It was, I realized, the dreaded impersonal personal rejection.

How do I know? Well, for one thing, I don’t even know how to turn on the TV. (It’s true: we got a new one a couple of months ago and the damn thing is like something from “Star Trek.” You have to wave your hand in front of it just so to get it to turn on, and I have yet to figure out which particular hand position will activate it. And yeah, I tried that one. A lot. And no, it doesn’t work.)

It was as if she was reading from a script, a script that involved slightly moronic suburban parents spacing out in front of the TV and, I don’t know, scrapbooking or something, all while their hysterically precocious teenage daughter makes clever asides to the camera. At the end of the evening the charming daughter sighs at the sight of her goofy parents, asleep before ten o’clock once again, and—wait a minute. That part actually does happen.

Hmm. Maybe it was a personal rejection after all. Well, that’s a little better.

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Philosophy Major

When my daughter, Clementine, was younger, I called her the “Little Lawyer” because she was always trying to get out of trouble on a technicality.

“Did you leave your cherry popsicle on the back seat of the car?” I’d ask her.

“What ‘popsicle’?” she’d reply. “All I see is a wooden stick in a pool of some strange red goo.”

“Would that be the same ‘strange red goo’ that’s all over your lips?”

“Impossible to say, isn’t it?” she’d answer, licking her lips clean of all evidence.

And so on.

At the time, this actually made me kind of happy (the lawyering—not the popsicle), because I believed that this meant that even though she was being a pain in my ass now, one day she’d grow up, get her law degree, and then take care of me for the rest of my life (or at least get the judge to lower my bail) .

Now that she’s a teenager, however, (and within shouting distance of actually having to think about what she’s going to do for a living) she’s given up on lawyering, and started leaning towards a new career, one that is not only just as frustrating, but also has almost zero potential for future income. That’s right, she’s studying to become a philosopher.

I realized it the other night, when I tried to pry some information out of her concerning one of her new friends. “Who is this person?” I finally asked in frustration, after getting one evasive answer after another. That’s when she looked at me in pity and said, “I don’t even know how to answer that question: who is anyone, really?”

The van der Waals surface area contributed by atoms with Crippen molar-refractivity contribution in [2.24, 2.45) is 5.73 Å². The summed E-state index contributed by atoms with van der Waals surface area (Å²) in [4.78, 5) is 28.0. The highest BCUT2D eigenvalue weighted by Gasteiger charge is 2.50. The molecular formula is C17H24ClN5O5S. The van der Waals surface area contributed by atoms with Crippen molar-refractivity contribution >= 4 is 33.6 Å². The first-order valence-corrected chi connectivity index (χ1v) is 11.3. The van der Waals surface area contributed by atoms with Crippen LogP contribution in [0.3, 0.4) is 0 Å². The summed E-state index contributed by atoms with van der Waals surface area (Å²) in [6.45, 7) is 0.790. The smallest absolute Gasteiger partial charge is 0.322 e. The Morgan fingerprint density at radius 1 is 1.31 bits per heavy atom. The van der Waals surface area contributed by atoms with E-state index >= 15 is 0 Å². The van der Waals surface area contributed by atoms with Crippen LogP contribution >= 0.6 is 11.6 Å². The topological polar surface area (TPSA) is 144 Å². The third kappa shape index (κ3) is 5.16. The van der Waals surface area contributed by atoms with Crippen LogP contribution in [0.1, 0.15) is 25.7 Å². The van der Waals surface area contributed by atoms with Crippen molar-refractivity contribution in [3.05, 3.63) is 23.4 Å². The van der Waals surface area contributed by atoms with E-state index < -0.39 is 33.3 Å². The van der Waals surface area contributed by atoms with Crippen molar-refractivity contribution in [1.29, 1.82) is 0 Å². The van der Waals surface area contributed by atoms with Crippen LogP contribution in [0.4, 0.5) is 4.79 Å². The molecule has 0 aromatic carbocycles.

“All right,” I said, “think of it this way: if a tree fell in the forest, and it fell on your new friend, what would the obituary say?”

Of course, that was no help: she still acted like I was trying to hack into their bank accounts—either that, or discover their porn names. (And no, I wasn’t asking her questions like “What was the name of their first pet” and “What’s their mother’s maiden name.” I was asking her what grade they were in, for cryin’ out loud.) Talking to her was like being trapped in a conversation with the ghost of Jean-Paul Sartre. Which would have been cool, I guess, except for the fact that somehow I got stuck in the Simone de Beauvoir role. (You know, the philosopher who is most famous for picking up Sartre’s socks? I always imagined their conversations to go something like this: “Are these your socks on the floor?” “What is a sock, really?” “I’ll take that as a ‘yes’.”)

Of course, Clementine’s new role as a philosophy major in training extends to areas other than the eternal question of “what really exists, really.” For instance, she is also interested in discovering the answer to the age old question of whether or not it is ever possible for someone to really “own” property. (It would seem that her answer to this is ‘no’—or, at least ‘no’ for other people—like me. In other words, it is okay for her to go into my room to steal my phone charger—“Can anyone ever really own a phone charger?”—but not okay for me to into her room to get it back. ) And while this might seem to be a contradiction, apparently it’s not. After all, isn’t the ability to hold two competing thoughts in your head at the same time one of the prime goals of philosophy?

Or maybe that’s insanity. Which would be better, in my opinion—she’d have a better chance of getting into law school that way.